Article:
I woke up early on Saturday, December 12 – the morning after a day of significant declines in stocks, credit and crude oil – with enough thoughts going through my mind to keep me from going back to sleep. Thus I moved to my desk to start a memo that would pull them together. I knew it might be a long time between inception and eventual issuance, since every time I dealt with one thought, two more popped into my head. In the end, it took a month to get it done.Professor Richard Thaler of the University of Chicago is a leading expert on behavioral economics and decision-making (in fact, he’s such a significant figure in the field that he was given a cameo role in the movie The Big Short). He opens his new book, Misbehaving, with Vilfredo Pareto’s assertion that “the foundation of political economy and, in general, of every social science, is evidently psychology.” I’d apply that equally to the not-so-scientific field of investing.It has been one of my constant refrains – dating back all the way to “Random Thoughts on the Identification of Investment Opportunities” (January 1994) – that in order to be successful, an investor has to understand not just finance, accounting and economics, but also psychology. A thorough understanding of how investors’ minds work is essential if one is to figure out where a market is in its cycle, why, and what to do about it. For me, the markets’ recent behavior – certainly on December 11, but also at other points in 2015 – reinforces that observation.This memo is my attempt to send the markets to the psychiatrist’s couch, and an exploration of what might be learned there.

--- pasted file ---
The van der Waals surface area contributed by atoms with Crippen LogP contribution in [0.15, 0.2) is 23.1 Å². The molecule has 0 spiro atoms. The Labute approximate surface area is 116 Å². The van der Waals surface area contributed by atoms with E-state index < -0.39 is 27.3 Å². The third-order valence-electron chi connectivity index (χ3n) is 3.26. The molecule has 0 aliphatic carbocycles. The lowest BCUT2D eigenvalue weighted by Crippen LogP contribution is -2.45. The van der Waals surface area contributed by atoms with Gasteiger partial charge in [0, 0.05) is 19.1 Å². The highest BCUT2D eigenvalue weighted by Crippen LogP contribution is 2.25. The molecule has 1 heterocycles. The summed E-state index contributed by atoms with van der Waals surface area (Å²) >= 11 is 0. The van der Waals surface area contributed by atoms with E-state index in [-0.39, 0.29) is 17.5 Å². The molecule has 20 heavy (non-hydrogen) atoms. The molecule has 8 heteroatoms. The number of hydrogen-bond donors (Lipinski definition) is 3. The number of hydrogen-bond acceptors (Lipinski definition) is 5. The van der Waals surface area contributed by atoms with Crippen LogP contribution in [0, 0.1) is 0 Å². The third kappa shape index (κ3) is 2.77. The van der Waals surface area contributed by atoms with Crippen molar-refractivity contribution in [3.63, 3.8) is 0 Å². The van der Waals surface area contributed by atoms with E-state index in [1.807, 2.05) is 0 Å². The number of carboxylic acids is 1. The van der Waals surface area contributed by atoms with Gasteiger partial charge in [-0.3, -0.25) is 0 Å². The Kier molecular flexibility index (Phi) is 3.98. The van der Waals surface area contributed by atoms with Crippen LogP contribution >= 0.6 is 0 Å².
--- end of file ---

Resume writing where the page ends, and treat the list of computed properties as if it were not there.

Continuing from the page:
Thursday, January 14, 2016
Howard Marks Memo: On the Couch
Link to Memo: On the Couch